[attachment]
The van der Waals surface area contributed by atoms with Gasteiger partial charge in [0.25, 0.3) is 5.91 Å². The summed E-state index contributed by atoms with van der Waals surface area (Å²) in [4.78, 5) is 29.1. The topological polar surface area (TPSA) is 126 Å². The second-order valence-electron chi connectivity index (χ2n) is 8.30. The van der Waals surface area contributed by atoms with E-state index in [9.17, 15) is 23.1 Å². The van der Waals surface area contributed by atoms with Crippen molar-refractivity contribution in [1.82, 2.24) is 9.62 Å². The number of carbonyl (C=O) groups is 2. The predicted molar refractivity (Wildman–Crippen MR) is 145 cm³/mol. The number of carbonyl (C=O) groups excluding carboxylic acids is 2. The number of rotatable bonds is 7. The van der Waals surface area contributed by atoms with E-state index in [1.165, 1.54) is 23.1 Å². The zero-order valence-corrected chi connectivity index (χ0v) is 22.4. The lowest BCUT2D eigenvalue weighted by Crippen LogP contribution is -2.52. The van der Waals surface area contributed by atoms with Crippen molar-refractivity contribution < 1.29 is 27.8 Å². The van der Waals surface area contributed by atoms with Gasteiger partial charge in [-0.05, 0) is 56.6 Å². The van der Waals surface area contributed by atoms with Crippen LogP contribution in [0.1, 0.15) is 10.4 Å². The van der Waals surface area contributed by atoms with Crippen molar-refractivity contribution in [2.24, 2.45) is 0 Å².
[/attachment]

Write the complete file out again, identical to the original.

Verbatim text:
The van der Waals surface area contributed by atoms with Gasteiger partial charge in [0.25, 0.3) is 5.91 Å². The summed E-state index contributed by atoms with van der Waals surface area (Å²) in [4.78, 5) is 29.1. The topological polar surface area (TPSA) is 126 Å². The second-order valence-electron chi connectivity index (χ2n) is 8.30. The van der Waals surface area contributed by atoms with E-state index in [9.17, 15) is 23.1 Å². The van der Waals surface area contributed by atoms with Crippen molar-refractivity contribution in [1.82, 2.24) is 9.62 Å². The number of carbonyl (C=O) groups is 2. The predicted molar refractivity (Wildman–Crippen MR) is 145 cm³/mol. The number of carbonyl (C=O) groups excluding carboxylic acids is 2. The number of rotatable bonds is 7. The van der Waals surface area contributed by atoms with E-state index in [1.165, 1.54) is 23.1 Å². The zero-order valence-corrected chi connectivity index (χ0v) is 22.4. The lowest BCUT2D eigenvalue weighted by Crippen LogP contribution is -2.52. The van der Waals surface area contributed by atoms with Crippen molar-refractivity contribution < 1.29 is 27.8 Å². The van der Waals surface area contributed by atoms with Gasteiger partial charge in [-0.05, 0) is 56.6 Å². The van der Waals surface area contributed by atoms with Crippen LogP contribution in [0.1, 0.15) is 10.4 Å². The van der Waals surface area contributed by atoms with Crippen molar-refractivity contribution in [2.24, 2.45) is 0 Å².